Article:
21st century leadership: how to cultivate leadership in today’s workplace. (Jeff Butler, JButler International, Cohasset, Mass.). The presentation will look at the psychology of leadership works, debunking the biggest myths that are often preached about leadership. Butler will demonstrate how anyone can develop leadership traits to create life-changing adjustments to get extraordinary results.
Wednesday, Jan. 8
Stormwater management: the role of the landscape and horticulture profession. (Michael Albanese, Avesi Stormwater and Landscape Solutions, Hamilton, Ont.). This session will provide an update on current storm water challenges, as well as an inspiring overview of the opportunity for the landscape and horticulture profession to play a significant role in keeping communities safe.
Landscape contractors: the new eco warriors. (Dr. Lynda McCarthy, Ryerson University, Toronto). The landscape contractor is seen as a key participant in developing solutions to mitigate damage to municipal ecosystems. The presentation will take a closer look at such solutions as well as integrated landscape management strategies.
Speed networking. (Beth Edney, Designs By the Yard, Toronto). Attendees will move around the room, make new connections and discuss hot topics, providing a more personal and interactive setting for exploring key issues pertaining to horticulture and the landscape profession.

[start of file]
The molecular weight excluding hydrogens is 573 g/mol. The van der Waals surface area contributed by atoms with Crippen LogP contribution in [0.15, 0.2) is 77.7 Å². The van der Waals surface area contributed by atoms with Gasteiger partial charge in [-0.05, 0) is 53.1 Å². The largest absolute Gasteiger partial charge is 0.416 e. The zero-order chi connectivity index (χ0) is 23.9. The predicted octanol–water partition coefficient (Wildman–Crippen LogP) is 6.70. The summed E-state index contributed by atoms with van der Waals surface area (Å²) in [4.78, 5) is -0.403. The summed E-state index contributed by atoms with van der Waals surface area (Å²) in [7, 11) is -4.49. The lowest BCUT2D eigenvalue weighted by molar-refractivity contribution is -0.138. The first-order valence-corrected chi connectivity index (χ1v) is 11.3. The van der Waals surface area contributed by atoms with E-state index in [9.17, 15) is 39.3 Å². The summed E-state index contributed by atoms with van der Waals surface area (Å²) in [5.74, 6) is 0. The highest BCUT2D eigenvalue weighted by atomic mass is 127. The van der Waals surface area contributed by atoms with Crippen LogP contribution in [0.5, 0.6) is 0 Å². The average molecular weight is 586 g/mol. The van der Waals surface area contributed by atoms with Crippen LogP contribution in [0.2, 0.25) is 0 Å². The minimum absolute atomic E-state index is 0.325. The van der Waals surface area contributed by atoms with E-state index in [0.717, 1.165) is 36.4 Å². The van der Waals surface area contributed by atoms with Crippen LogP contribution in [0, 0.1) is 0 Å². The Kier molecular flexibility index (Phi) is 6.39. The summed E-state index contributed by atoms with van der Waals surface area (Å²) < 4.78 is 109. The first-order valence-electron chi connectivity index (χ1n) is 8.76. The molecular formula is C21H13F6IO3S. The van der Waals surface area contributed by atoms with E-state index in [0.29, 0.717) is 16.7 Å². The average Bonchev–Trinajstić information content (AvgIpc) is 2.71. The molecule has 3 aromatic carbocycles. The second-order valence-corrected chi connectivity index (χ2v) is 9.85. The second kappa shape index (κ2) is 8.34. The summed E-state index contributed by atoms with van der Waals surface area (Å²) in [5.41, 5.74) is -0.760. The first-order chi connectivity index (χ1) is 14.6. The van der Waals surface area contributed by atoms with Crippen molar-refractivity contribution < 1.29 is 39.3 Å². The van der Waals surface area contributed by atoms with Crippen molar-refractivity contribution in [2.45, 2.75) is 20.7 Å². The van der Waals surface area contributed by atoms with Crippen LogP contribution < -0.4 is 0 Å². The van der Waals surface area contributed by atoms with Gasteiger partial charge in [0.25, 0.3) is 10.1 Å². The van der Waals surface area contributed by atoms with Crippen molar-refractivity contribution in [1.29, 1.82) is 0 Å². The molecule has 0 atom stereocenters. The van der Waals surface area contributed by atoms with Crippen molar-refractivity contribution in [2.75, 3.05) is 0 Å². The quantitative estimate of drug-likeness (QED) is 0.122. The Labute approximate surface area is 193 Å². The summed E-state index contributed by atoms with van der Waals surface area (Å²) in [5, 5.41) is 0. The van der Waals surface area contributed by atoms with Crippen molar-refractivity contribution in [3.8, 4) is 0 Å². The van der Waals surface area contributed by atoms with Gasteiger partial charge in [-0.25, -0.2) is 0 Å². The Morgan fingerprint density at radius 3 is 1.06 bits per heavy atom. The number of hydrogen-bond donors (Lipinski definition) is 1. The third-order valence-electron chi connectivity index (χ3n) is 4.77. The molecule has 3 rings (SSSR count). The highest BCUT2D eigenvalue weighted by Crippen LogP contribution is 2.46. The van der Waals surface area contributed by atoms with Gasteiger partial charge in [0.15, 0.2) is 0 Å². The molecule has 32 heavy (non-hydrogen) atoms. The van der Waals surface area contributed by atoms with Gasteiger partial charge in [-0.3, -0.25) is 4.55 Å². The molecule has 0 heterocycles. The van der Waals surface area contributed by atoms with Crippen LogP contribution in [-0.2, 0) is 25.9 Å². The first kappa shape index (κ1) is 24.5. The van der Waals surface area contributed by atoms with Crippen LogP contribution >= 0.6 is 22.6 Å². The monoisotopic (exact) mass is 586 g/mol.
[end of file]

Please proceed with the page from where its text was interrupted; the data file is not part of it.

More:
The art of ruthless execution. (Nathan Helder, Gelderman Landscape Services, Waterdown, Ont.). His presentation follows the idea that being successful hinges on being consistent 100 per cent of the time. Attendees will learn how to create the right environment, have the right focus and build the right team.
Working with difficult clients. (Andrew Wall, Sandler Training, Milton, Ont.). The presentation will look at effective strategies for changing perceptions and creating mutual beneficial business relationships as a means of winning back difficult customers.
Biophilia: the roots of landscape design. (Elizabeth Freeman, Calabrese Architects, Burlington, Vt.). The session will explore the implications of biophilia and biophilic design in the landscape design industry.
Thursday, Jan. 9
Demystifying soil specifications: a practical guide to soil. (Jose Haig, Earthco Soil Mixtures, Toronto). The session will cover understanding soil specifications, types and uses of soils, things that make Ontario soils unique, practical applications, and the future of soils.
Understanding the 2019 Ontario Landscape Tree Planting Guide. (Dr. Darby McGrath, Vineland Research and Innovative Centre; Ian Bruce, Bruce Tree Expert Company; and Dr. Glen Lumis, University of Guelph). The presenters will explore the Ontario Landscape Tree Planting Guide that is made up of summaries of up-to-date research and a series of corresponding field sheets that refine the information to actionable items.
For more information or to register, visit locongress.com.